This was more than thirty years ago, and friends of mine still tell me, “ You never had another dog like Sam,” or“ Sam was the best dog you ever had.” I knew another bull terrier about this period which would jump into the water off the highest bridge that could be found, and as a set off would put out the flame of a blazing newspaper, or crush a redhot cinder in his mouth—~surely an apt pupil of the “asbestos man,” and of the “professors” who dived into a tank from the top of the W'estminster Aquarium. But such dogs as these were not show dogs, and, no doubt, exhibitions really made the bull terrier as he is to-day, and caused the almost total extinction of any other bull terrier excepting the white ones. Why white was eventually fixed upon as the correct colour I have already surmised, and as a rule modern specimens breed pretty truly to this hue, though cases of a coloured mark on the eye or on the ear crop up in nearly every litter. Usually such dogs were destroyed at their birth, as being unfitted for success on the bench, though instances will be mentioned later on where a so-called “ patched” dog did a considerable amount of winning.
To the late Mr. James Hinks, of Birmingham, a noted dog-dealer, who died in 1878, we, in a great measure, owe our modern bull terriers. Somehow or other he contrived to get together a strain of white dogs, specimens of which he exhibited with great success at some of the early shows, although the earliest of them did not provide classes for bull terriers.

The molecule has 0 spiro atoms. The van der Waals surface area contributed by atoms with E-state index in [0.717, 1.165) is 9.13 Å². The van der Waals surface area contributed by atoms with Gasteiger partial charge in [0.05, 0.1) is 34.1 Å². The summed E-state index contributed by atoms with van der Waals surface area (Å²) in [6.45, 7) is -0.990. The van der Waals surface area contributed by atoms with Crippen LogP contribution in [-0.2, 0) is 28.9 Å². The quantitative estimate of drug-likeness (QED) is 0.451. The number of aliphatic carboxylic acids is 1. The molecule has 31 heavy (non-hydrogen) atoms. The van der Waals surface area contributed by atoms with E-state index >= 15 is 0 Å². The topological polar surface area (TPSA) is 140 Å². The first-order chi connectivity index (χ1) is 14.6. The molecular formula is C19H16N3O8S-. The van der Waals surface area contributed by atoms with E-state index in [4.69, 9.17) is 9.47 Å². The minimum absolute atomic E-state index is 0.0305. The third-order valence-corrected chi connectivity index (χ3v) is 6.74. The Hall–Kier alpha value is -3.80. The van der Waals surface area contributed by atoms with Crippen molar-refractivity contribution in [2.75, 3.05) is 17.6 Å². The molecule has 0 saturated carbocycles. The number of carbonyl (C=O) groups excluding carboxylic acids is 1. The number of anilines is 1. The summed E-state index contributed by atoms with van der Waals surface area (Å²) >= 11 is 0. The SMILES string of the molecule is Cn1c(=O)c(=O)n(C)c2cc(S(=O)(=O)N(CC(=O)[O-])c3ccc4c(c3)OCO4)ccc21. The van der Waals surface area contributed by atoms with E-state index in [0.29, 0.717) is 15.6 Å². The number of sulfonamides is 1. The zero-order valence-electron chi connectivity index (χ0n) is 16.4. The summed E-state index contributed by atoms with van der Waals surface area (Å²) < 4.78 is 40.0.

It was at the commencement of the fifties that James Hinks began to cross the patched, heavyheaded bull terrier, used for fighting, with the English white terrier, and in due time he produced dogs handsome enough to make a name for themselves, and able to revolutionise the variety. Some of the old “doggy men” said this new breed was soft and could not fight. “Can’t they?” said Hinks, when talking to a lot of his London friends at the Holborn Horse Repository dog show in May, 1862. “ I think they can.” “ Well,” said one of the London school, “let’s make a match.” Hinks, nothing 10th, did make a match, and backed his bitch Puss—that day she had won first prize in her class—for £5 and a case of champagne, against one of the short-faced patched dogs similar in weight. The fight came off the same evening at Bill Tupper’s well-known rendezvous in Long Acre. Puss occupied half-an-hour in killing her opponent, and so little the worse was she for her encounter that she appeared on the bench next morning, a few marks on her cheeks and muzzle being the only signs of the determined combat in which she had been the principal overnight. When accounts of this became bruited abroad, although the story was not generally believed, the popularity of the “long faced” dog was established. And this is the sort of dog a special committee of club representatives caused the Kennel Club to dis; honour by placing him in the “ non-sporting section” alongside pugs, Pomeranians, and Italian greyhounds! This grotesque decision was perpetrated early in 1902.
Birmingham in 1864 followed the example of the London committee in providing a class for bull terriers, and it had an excellent entry of twenty-eight. Here Hinks won first prize with Madman, and second with Puss, positions which the same dogs had occupied at Ashburnham Hall, Chelsea, a few months earlier. However, at the latter place the class had been divided for dogs over Iolb. in weight, and for dogs under Iolb. in weight, and a somewhat similar arrangement as to size came to be adopted a little later on.
Thus early we find considerable confusion with regard to these bull terriers, solely from the persistence with which their owners stuck to the names